After putting aside a potential bid to be the 2012 Republican presidential nominee, Mississippi Gov. Haley Barbour is calling for unity in his party, warning that the search for a “pure” candidate could ultimately disappoint GOP voters and enable President Barack Obama’s re-election next year.
“We cannot expect our candidate to be pure,” Barbour told conservative activists Friday at the 2011 Faith and Freedom Conference in Washington D.C. “Winning is about unity.”
Whoever the nominee may be at the end of the contested presidential primary, Barbour said, “I am not going to agree with him or her on everything. … You’re not going to agree with them on every single thing, either.”
Barbour’s remarks came the day after party infighting garnered headlines in the first-in-the-nation primary state of New Hampshire, where perceived frontrunner Mitt Romney received fresh criticism from Republican political superstars Sarah Palin and Rudy Giuliani on the same day he officially jumped into the 2012 contest.
Barbour issued a stern warning to conservative GOP voters Friday, reminding the attendees at the Ralph Reed-backed confab that, in politics, "purity is the enemy of victory."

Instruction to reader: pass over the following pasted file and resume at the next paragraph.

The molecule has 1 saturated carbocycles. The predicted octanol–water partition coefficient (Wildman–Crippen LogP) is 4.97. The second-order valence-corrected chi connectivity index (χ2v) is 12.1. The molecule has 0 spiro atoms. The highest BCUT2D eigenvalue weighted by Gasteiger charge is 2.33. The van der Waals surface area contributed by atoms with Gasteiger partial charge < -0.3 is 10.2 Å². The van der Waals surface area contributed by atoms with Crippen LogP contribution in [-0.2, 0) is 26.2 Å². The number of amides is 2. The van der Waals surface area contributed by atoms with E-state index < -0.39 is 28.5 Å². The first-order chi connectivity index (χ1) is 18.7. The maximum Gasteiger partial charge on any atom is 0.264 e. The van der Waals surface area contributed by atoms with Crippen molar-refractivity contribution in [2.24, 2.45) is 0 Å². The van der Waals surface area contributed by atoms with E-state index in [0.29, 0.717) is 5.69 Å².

“You gotta get [it] in your head right now," he instructed in his characteristic drawl, "'I’m going to fight for my person. When it’s over, I am going to support the person that’s going to beat Barack Obama.'”
Asked by reporters after his remarks what prompted the homily on party accord, Barbour said he has consistently counseled against hard-and-fast criteria for “perfect” candidates.
“And I don’t care if you nominate the most conservative candidate. There are going to be some people who don’t agree with them on everything,” he said. “That’s just a fact.”
He did not directly criticize Palin for taking swipes at Romney on the day of his announcement, saying only that “the campaign will be about issues.”
Rep. Michele Bachman (R-MN), another likely presidential candidate who has recently delivered some intraparty jabs, also declined to comment on Palin’s hectic summer-vacation-turned-political-bonanza bus tour this week when she was hoarded by reporters after her address to the conference.
And Bachmann didn't take an opportunity to repeat her criticism of fellow Minnesota Republican Tim Pawlenty, whom she called out yesterday for his previous openness to government insurance mandates.
Asked if past support for the individual mandate is an automatic disqualifier for GOP candidates like Pawlenty and Romney, Bachmann said she rejects the mandate as unconstitutional, but that "the voters will make that decision."